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Music

The time Aphex Twin opened for Björk

Shuffle mode has just reminded me of the time Richard D James (best known as Aphex Twin), using the pseudonym DJ Smojphace, opened for Björk at the Hammersmith Apollo in 2003.

From the YouTube video description:

For almost 2 hours Richard played nothing but “noise and feedback” from the backstage, only appearing in stage to cheerily wave goodbye in front of a very, very pissed audience.

Listen to the booing! Delightfully funny.

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Bittersweet Bundle of Misery — Graham Coxon

Bittersweet Bundle of Misery — Graham Coxon

This song is a little bit too close to Coffee & TV for comfort. But after having left Blur, perhaps Graham Coxon wanted his own version of his own song, which I guess is fair enough.

Looking back, this song almost seems like a last gasp of the Britpop sensibility — an unashamedly, straightforwardly good pop song.

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Count It Up — Field Music

Count It Up — Field Music

When a band you like releases a new album and it’s really good then count it up.

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Harsh Reality — Claro Intelecto

Harsh Reality — Claro Intelecto

A delicious slice of minimal techno. Perfect for a chilly night time walk through the city.

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Sense — The Lightning Seeds

Sense — The Lightning Seeds

The Lightning Seeds were one of the first bands I really liked. They don’t seem to have as much indie-cred as I think they deserve. Maybe that’s what happens when your biggest hit is a football anthem.

Sense is a little bit before my time, but I still think it’s one of their finest songs.

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Everywhen — Massive Attack

Everywhen — Massive Attack

A lot of bands I liked wilted somewhat after Radiohead released Kid A. Not Massive Attack. 100th Window may not be their most admired album. But I thought it was one of the few that successfully met the Kid A challenge.

Gone were the trademark trip-hop beats that made them so successful in the 90s. In came a more clinical, experimental electronica sound. It switched some people off, but I think elements of this album are superb. It was an impressive reinvention, but it was also still unmistakably Massive Attack.

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Modified Blue Jam artwork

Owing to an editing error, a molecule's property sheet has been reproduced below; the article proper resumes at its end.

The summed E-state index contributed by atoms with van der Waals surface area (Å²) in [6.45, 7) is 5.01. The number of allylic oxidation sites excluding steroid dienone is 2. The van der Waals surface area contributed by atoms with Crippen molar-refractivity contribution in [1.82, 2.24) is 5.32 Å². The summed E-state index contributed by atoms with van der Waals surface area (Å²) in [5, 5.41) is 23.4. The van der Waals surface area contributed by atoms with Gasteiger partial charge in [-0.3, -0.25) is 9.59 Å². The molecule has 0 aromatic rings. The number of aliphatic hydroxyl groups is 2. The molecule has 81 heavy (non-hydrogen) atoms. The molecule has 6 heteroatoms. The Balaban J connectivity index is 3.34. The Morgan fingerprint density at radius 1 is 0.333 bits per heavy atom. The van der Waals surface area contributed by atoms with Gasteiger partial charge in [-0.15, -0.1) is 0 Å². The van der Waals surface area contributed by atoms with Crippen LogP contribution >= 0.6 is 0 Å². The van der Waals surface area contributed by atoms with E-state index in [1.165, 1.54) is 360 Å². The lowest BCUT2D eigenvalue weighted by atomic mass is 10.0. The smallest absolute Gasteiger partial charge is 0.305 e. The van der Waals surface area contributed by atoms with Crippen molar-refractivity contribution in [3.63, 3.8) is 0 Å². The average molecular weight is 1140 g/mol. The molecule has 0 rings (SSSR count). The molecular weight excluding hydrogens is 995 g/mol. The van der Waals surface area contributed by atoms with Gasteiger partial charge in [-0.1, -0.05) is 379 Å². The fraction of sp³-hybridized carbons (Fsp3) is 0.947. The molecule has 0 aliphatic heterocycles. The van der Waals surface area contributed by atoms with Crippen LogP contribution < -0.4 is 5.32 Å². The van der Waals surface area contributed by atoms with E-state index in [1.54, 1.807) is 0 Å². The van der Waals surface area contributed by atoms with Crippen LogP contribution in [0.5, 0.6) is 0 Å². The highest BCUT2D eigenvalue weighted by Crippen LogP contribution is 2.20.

There may be no real science behind the concept of Blue Monday. But there is definitely something strange about mornings in January.

I always go back to work as soon as possible after the new year. On my morning walk to work, the streets are dark unlike any other time of year, and eerily quiet.

It’s now a new year tradition of mine to spend my first morning walk of each week listening to Blue Jam. Chris Morris’s peerless radio programme of the late 1990s mixed dark comedy with downtempo music. It was originally broadcast on BBC Radio 1 in the small hours of the morning, maximising its unsettling vibe.

That vibe seems to suit these weird, dark Mondays in January.

The programmes are available to download via Cook’d and Bomb’d.

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Roundabout — Yes

Roundabout — Yes

I used to think I got my proggy tendencies from my dad. However, he was recently dismayed to learn that I like Yes, who he says are too noodly. I guess I developed an excellent taste in music all by myself.

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Conditions of a Shared Belief — Soulwax

Every Friday evening I’m going to post a tune that I’m digging right now. Because why not?

Conditions of a Shared Belief — Soulwax

I’d never taken notice of Soulwax before. But after reading a review of their latest album From Deewee in an end-of-year list, I decided to check it out on YouTube.

Wow! The motorik beat grabbed me; the climactic melody hooked me. I have become obsessed with this tune.

The album, supposedly recorded in one take, is also magnificent. This is bold, uncompromising electronic music that
commands attention. It continually surprises without being pretentious.

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John Bult: Julie’s Sixteenth Birthday

The story of one of the worst record covers of all time.

“During the photo shoot, Ted kept telling her to look serious, like her dad is talking to her,” Bult said. “But she just kept looking sad to me.”

When the final album was pressed, and Bult saw the finished product, he was livid.

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Uncommon

I was delighted to receive Uncommon by Owen Hatherley from a friend at Christmas. I am a huge Pulp fan, but this book had slipped under my radar. Pulp are a great subject for a book, but this analysis ultimately disappoints. Read full article

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